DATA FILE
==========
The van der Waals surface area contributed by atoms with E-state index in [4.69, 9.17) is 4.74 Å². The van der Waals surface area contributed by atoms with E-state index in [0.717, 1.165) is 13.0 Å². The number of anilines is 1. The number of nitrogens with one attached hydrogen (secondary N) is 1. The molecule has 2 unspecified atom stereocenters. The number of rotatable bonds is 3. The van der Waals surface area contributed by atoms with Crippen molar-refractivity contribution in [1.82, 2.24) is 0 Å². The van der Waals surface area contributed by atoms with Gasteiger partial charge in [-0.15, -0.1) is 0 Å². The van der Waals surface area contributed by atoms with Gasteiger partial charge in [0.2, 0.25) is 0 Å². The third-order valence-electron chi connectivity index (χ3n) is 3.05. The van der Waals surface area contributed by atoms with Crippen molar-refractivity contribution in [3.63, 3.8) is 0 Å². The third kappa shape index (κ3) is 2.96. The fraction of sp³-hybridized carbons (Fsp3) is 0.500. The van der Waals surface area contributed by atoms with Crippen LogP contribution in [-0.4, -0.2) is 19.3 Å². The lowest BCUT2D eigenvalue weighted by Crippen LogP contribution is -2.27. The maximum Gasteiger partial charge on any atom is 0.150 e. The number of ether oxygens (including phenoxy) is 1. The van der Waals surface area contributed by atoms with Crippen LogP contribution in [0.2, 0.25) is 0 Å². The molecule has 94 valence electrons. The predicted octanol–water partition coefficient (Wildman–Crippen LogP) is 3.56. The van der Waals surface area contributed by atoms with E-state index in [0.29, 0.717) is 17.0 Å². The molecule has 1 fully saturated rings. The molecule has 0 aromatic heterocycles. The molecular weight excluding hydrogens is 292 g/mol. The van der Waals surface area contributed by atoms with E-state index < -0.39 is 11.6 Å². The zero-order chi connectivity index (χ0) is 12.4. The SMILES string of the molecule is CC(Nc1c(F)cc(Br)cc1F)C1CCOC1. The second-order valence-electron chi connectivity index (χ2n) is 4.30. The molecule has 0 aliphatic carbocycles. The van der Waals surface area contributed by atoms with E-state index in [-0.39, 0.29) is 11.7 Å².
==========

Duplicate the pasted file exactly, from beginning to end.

The van der Waals surface area contributed by atoms with E-state index in [4.69, 9.17) is 4.74 Å². The van der Waals surface area contributed by atoms with E-state index in [0.717, 1.165) is 13.0 Å². The number of anilines is 1. The number of nitrogens with one attached hydrogen (secondary N) is 1. The molecule has 2 unspecified atom stereocenters. The number of rotatable bonds is 3. The van der Waals surface area contributed by atoms with Crippen molar-refractivity contribution in [1.82, 2.24) is 0 Å². The van der Waals surface area contributed by atoms with Gasteiger partial charge in [-0.15, -0.1) is 0 Å². The van der Waals surface area contributed by atoms with Gasteiger partial charge in [0.2, 0.25) is 0 Å². The third-order valence-electron chi connectivity index (χ3n) is 3.05. The van der Waals surface area contributed by atoms with Crippen molar-refractivity contribution in [3.63, 3.8) is 0 Å². The third kappa shape index (κ3) is 2.96. The fraction of sp³-hybridized carbons (Fsp3) is 0.500. The van der Waals surface area contributed by atoms with Crippen LogP contribution in [-0.4, -0.2) is 19.3 Å². The lowest BCUT2D eigenvalue weighted by Crippen LogP contribution is -2.27. The maximum Gasteiger partial charge on any atom is 0.150 e. The number of ether oxygens (including phenoxy) is 1. The van der Waals surface area contributed by atoms with Crippen LogP contribution in [0.2, 0.25) is 0 Å². The molecule has 94 valence electrons. The predicted octanol–water partition coefficient (Wildman–Crippen LogP) is 3.56. The van der Waals surface area contributed by atoms with E-state index in [0.29, 0.717) is 17.0 Å². The molecule has 1 fully saturated rings. The molecule has 0 aromatic heterocycles. The molecular weight excluding hydrogens is 292 g/mol. The van der Waals surface area contributed by atoms with E-state index < -0.39 is 11.6 Å². The zero-order chi connectivity index (χ0) is 12.4. The SMILES string of the molecule is CC(Nc1c(F)cc(Br)cc1F)C1CCOC1. The second-order valence-electron chi connectivity index (χ2n) is 4.30. The molecule has 0 aliphatic carbocycles. The van der Waals surface area contributed by atoms with E-state index in [-0.39, 0.29) is 11.7 Å².